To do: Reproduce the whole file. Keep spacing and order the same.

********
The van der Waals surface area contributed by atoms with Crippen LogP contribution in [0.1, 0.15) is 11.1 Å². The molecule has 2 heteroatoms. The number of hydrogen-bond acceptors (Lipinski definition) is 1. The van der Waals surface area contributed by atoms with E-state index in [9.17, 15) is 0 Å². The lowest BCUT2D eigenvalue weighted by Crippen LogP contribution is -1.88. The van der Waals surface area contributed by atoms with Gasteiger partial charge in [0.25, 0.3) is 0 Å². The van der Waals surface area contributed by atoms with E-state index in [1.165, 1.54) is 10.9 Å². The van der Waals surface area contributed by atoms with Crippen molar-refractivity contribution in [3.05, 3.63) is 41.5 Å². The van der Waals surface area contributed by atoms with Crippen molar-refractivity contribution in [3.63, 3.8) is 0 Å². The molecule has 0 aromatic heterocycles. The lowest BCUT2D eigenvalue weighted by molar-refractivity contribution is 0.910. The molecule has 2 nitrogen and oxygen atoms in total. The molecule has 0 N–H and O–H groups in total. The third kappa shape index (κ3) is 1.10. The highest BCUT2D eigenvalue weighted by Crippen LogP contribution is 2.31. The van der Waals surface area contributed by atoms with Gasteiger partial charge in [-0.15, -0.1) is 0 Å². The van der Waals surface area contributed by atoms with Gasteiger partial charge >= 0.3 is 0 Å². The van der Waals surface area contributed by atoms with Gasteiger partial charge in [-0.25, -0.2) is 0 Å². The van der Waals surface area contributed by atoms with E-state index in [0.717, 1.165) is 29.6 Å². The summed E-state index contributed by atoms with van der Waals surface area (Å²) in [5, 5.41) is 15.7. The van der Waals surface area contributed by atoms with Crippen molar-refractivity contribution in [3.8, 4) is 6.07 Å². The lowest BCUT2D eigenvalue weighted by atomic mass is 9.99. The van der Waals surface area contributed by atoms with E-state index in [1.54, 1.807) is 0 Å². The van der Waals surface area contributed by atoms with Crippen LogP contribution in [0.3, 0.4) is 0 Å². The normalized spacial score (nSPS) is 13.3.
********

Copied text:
The van der Waals surface area contributed by atoms with Crippen LogP contribution in [0.1, 0.15) is 11.1 Å². The molecule has 2 heteroatoms. The number of hydrogen-bond acceptors (Lipinski definition) is 1. The van der Waals surface area contributed by atoms with E-state index in [9.17, 15) is 0 Å². The lowest BCUT2D eigenvalue weighted by Crippen LogP contribution is -1.88. The van der Waals surface area contributed by atoms with Gasteiger partial charge in [0.25, 0.3) is 0 Å². The van der Waals surface area contributed by atoms with E-state index in [1.165, 1.54) is 10.9 Å². The van der Waals surface area contributed by atoms with Crippen molar-refractivity contribution in [3.05, 3.63) is 41.5 Å². The van der Waals surface area contributed by atoms with Crippen molar-refractivity contribution in [3.63, 3.8) is 0 Å². The molecule has 0 aromatic heterocycles. The lowest BCUT2D eigenvalue weighted by molar-refractivity contribution is 0.910. The molecule has 2 nitrogen and oxygen atoms in total. The molecule has 0 N–H and O–H groups in total. The third kappa shape index (κ3) is 1.10. The highest BCUT2D eigenvalue weighted by Crippen LogP contribution is 2.31. The van der Waals surface area contributed by atoms with Gasteiger partial charge in [-0.15, -0.1) is 0 Å². The van der Waals surface area contributed by atoms with Gasteiger partial charge >= 0.3 is 0 Å². The van der Waals surface area contributed by atoms with Gasteiger partial charge in [-0.25, -0.2) is 0 Å². The van der Waals surface area contributed by atoms with E-state index in [0.717, 1.165) is 29.6 Å². The summed E-state index contributed by atoms with van der Waals surface area (Å²) in [5, 5.41) is 15.7. The van der Waals surface area contributed by atoms with Crippen molar-refractivity contribution in [3.8, 4) is 6.07 Å². The lowest BCUT2D eigenvalue weighted by atomic mass is 9.99. The van der Waals surface area contributed by atoms with E-state index in [1.54, 1.807) is 0 Å². The van der Waals surface area contributed by atoms with Crippen LogP contribution in [0.3, 0.4) is 0 Å². The normalized spacial score (nSPS) is 13.3.